1-8 Retroactive: Fest Napuan

 Retroactive = All things Vanuatu that I haven’t had time to write due to finishing the book.

Arno, rocking out on stage.  (He’s a tutor at the youth center, too.)

Fest Napuan is an annual music festival in Vanuatu. It is a Big Deal for people in Vila or involved in the music scene in Vanuatu. The organizing committee selects 3-5 international bands and pays their way to Vanuatu and there are competitions for Vanuatu bands to win slots in the performance schedule.

The first night is known as Fest Nalenga and is run by Wan SmolBag Youth Center. Needless to say, it was insane. Early on, they asked if I, and the photo class, would like to do the photography. I said yes, then made them promise that it would be me and photo class doing it, not having it co-opted by an outside organization. They agreed that the outside organization would have no claim on us, so I happily went ahead with organizing 4 nights of photography class.

She tried to get people to dance.  It was hilarious.

We arrived at Saralana Park around 5 on Thursday. We took lots of pretty pictures of the sunset, the stalls and other such things while waiting for the bands to show up. The bands showed up and we continued taking lots of pretty pictures. I got some pretty great ones of the hip hop dancers (though I was shooting on WSB’s camera, not mine), and we had a good time.

She rocked the dancing on stage.  It was great.

We had to beg a bit to get media passes for the next three nights, but we made it work. The organizers were, justifiably, unwilling to give just anyone a pass. So, my co-teacher asked very nicely if his pass could extend to cover his students. They agreed that as long as his students were well-behaved, it wouldn’t be an issue. We made sure they were well-behaved. I got to know the security guard on our little corner, so over the next few nights, he recognized me and the students. (He is now teaching our martial arts class, but that’s a different story.)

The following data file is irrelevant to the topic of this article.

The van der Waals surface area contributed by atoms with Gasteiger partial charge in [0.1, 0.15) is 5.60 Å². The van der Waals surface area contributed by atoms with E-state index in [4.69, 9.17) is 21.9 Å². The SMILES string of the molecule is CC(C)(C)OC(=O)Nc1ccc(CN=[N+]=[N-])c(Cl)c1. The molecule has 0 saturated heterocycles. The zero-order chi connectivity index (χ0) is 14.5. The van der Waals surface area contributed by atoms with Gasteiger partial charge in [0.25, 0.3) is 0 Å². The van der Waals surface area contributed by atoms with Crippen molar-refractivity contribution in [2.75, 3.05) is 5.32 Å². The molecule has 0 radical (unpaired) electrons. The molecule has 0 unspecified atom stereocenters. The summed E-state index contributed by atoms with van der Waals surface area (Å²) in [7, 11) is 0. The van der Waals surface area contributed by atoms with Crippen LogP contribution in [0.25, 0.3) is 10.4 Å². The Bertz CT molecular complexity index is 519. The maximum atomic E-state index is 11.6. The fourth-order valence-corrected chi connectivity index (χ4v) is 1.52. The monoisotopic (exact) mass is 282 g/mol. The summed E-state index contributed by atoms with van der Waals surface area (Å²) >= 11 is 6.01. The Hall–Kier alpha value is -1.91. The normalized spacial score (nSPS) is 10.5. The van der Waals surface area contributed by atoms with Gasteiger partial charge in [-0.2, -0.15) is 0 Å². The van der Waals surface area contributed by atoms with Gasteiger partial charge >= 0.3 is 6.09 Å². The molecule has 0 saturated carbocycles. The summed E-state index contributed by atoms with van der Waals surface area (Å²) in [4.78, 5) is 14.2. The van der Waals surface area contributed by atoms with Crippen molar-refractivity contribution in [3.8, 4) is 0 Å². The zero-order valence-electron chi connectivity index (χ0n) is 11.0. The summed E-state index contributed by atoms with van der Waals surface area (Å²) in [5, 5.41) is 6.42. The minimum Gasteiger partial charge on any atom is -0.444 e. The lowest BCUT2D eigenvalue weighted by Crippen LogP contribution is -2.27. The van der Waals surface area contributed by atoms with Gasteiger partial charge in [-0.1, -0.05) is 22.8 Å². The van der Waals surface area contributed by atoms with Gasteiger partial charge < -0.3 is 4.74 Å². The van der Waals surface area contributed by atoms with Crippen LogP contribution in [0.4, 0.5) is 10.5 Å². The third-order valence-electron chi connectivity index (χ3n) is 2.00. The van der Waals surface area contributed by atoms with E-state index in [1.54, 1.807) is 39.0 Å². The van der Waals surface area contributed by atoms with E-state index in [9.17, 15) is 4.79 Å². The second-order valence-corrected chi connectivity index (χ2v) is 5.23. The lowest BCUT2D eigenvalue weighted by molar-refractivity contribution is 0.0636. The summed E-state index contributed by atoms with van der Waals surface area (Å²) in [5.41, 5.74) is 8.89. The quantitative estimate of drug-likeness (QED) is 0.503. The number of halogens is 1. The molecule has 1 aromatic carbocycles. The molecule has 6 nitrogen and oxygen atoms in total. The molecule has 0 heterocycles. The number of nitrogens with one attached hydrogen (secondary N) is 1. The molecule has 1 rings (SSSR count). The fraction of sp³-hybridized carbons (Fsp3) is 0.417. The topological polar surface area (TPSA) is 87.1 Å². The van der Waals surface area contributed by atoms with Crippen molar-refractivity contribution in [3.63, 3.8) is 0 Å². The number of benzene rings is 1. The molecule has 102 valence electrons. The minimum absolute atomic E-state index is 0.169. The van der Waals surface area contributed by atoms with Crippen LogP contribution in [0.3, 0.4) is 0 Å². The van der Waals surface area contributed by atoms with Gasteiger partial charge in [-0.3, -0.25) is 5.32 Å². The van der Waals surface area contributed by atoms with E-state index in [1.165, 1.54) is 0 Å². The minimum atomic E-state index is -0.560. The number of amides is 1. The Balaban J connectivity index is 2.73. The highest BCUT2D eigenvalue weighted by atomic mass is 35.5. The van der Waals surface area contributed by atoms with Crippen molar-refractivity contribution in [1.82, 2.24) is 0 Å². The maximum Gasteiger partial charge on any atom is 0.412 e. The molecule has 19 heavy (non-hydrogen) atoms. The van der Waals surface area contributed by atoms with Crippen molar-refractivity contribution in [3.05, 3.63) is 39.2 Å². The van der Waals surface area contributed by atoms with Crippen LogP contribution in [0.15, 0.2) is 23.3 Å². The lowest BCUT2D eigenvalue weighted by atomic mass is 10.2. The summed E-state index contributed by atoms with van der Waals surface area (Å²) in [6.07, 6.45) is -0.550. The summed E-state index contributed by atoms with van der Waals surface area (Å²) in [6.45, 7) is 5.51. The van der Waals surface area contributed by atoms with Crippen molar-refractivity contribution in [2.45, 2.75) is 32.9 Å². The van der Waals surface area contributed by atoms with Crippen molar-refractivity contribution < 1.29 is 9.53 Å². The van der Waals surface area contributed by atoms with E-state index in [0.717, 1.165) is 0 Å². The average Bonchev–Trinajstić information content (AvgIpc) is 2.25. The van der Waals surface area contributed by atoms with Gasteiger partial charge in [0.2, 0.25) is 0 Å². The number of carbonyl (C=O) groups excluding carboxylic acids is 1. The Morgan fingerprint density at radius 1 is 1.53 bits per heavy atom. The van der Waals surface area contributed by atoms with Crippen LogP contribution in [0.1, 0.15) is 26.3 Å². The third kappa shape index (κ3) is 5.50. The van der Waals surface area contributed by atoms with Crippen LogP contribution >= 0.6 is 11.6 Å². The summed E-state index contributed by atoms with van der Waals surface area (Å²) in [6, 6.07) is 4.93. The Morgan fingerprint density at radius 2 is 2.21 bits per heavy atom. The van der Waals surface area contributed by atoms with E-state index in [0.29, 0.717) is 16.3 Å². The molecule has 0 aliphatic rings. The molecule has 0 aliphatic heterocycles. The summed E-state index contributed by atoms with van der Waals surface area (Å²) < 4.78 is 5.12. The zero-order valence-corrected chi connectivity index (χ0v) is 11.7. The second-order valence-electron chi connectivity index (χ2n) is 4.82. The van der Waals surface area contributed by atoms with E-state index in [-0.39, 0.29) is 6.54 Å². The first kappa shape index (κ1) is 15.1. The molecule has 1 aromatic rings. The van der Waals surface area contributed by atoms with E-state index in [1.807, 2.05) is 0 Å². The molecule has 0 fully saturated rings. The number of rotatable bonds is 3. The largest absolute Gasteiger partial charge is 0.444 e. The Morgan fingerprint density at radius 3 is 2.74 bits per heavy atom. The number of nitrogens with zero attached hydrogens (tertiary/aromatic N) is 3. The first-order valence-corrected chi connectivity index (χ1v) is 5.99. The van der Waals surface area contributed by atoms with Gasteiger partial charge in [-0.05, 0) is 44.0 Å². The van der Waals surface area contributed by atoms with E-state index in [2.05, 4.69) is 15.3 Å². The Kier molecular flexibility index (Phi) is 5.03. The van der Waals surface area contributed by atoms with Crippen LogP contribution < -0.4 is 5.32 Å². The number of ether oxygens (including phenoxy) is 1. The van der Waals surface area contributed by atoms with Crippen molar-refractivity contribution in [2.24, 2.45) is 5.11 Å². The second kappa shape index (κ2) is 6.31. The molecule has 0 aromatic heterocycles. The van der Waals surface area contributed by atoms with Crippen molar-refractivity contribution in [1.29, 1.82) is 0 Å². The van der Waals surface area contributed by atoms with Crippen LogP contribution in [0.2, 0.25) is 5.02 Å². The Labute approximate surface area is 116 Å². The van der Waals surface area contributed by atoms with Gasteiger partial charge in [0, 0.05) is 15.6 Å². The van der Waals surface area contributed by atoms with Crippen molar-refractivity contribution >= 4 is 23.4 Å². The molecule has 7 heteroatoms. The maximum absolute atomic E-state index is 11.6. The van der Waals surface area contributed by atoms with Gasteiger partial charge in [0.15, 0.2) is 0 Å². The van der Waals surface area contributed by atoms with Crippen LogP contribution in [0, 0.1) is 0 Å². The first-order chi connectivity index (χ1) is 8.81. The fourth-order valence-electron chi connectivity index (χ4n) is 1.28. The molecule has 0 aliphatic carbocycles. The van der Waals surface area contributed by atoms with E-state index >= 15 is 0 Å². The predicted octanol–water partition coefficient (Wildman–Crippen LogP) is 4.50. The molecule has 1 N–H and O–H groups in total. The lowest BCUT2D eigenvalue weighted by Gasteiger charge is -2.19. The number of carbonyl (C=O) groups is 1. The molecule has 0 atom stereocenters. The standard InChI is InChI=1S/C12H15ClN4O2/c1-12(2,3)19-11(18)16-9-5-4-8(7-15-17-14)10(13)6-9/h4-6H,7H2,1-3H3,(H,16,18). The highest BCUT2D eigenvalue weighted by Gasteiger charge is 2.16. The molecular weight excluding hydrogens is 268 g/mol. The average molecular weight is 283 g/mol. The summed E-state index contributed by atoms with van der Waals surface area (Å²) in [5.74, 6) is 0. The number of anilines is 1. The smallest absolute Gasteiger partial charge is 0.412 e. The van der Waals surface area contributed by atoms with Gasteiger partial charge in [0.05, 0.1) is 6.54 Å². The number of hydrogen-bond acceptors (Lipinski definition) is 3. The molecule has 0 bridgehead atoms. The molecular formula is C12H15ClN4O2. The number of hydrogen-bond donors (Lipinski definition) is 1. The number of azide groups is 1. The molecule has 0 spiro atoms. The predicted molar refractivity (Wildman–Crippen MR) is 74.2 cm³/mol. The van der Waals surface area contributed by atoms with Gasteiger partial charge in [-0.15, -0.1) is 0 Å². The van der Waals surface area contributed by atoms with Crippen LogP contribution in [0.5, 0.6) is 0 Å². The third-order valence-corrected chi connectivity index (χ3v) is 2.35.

The youth learned a latin-style dance.

The music was excellent all week. It varied from string band to reggae to a group for Madagascar doing a local music/reggae fusion thing and a group from someplace in central Africa (I’ve forgotten where) that did a fantastic local music and drums/rock fusion. The headliners were Rise of the Morning Star, a music group made up of people from all over the South Pacific who are raising awareness of the Free West Papau movement, and Stan and the Earth Force, the top reggae band in the South Pacific. Though I enjoyed both those groups, the all-women’s ground was my favorite. The lead singer was not afraid to dance, to jump

out in the crowd and to use her music to tell people to respect women, end domestic violence and educate their daughters. They were pretty great.

Despite working a full week, I still went and ran my photo class (and practiced my own photography, while listening to great live music) from 5pm-10pm every night. Saturday we stayed even later. By Sunday, I was completely wiped out.

Stan and the Earth Force

Let me rant for a short time. I made it very clear to my students that there are a few rules of being a professional.

  1. Do not block the view of the audience. They are not here to see your bum, they are here to watch the performers.
  2. Do not use a flash. Figure out how to use the available light to make an interesting photo. The flash is distracting to the performers and often makes the photo look flat.
  3. Be respectful of the organizers and security personnel. If they tell you to move, move.

I consider these rules to be the absolute basics of being a professional. (Well, I guess more basic would be, “Be respectful of other performers, crew and, you know, everybody.”) I wish all the organizations had chosen to teach their students those basics. Or failing that, would have at least taught their students how to use their camera well enough to turn off the flash in low-light so that they had the option of shooting that way.

Ok, without spoiling the names of the organizations, I’m done ranting.

It was a fun week full of music. It was also an exhausting week full of teaching and working. You might ask what Jason was doing while I was busy teaching photography classes? He was drinking kava with our brothers. Sometimes, he’d even bring me a shell.

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